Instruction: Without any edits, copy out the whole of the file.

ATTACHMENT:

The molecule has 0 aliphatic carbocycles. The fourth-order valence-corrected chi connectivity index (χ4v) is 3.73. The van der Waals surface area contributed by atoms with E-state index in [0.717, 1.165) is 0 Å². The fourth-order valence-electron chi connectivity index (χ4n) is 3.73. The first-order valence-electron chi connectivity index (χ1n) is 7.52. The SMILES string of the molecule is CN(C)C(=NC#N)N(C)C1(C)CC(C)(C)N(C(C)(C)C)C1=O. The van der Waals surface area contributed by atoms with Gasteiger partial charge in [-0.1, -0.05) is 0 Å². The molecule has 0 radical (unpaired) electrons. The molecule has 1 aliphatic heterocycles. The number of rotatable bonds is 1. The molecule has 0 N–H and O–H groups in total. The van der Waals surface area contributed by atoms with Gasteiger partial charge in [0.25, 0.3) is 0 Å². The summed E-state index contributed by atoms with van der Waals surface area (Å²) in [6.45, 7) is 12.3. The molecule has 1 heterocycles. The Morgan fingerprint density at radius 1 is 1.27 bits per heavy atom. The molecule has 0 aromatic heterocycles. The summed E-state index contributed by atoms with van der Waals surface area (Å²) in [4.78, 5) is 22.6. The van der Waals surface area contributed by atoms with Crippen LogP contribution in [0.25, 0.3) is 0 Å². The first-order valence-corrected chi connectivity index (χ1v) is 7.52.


The molecule has 0 aliphatic carbocycles. The fourth-order valence-corrected chi connectivity index (χ4v) is 3.73. The van der Waals surface area contributed by atoms with E-state index in [0.717, 1.165) is 0 Å². The fourth-order valence-electron chi connectivity index (χ4n) is 3.73. The first-order valence-electron chi connectivity index (χ1n) is 7.52. The SMILES string of the molecule is CN(C)C(=NC#N)N(C)C1(C)CC(C)(C)N(C(C)(C)C)C1=O. The van der Waals surface area contributed by atoms with Gasteiger partial charge in [-0.1, -0.05) is 0 Å². The molecule has 0 radical (unpaired) electrons. The molecule has 1 aliphatic heterocycles. The number of rotatable bonds is 1. The molecule has 0 N–H and O–H groups in total. The van der Waals surface area contributed by atoms with Gasteiger partial charge in [0.25, 0.3) is 0 Å². The summed E-state index contributed by atoms with van der Waals surface area (Å²) in [6.45, 7) is 12.3. The molecule has 1 heterocycles. The Morgan fingerprint density at radius 1 is 1.27 bits per heavy atom. The molecule has 0 aromatic heterocycles. The summed E-state index contributed by atoms with van der Waals surface area (Å²) in [4.78, 5) is 22.6. The van der Waals surface area contributed by atoms with Crippen LogP contribution in [0.25, 0.3) is 0 Å². The first-order valence-corrected chi connectivity index (χ1v) is 7.52.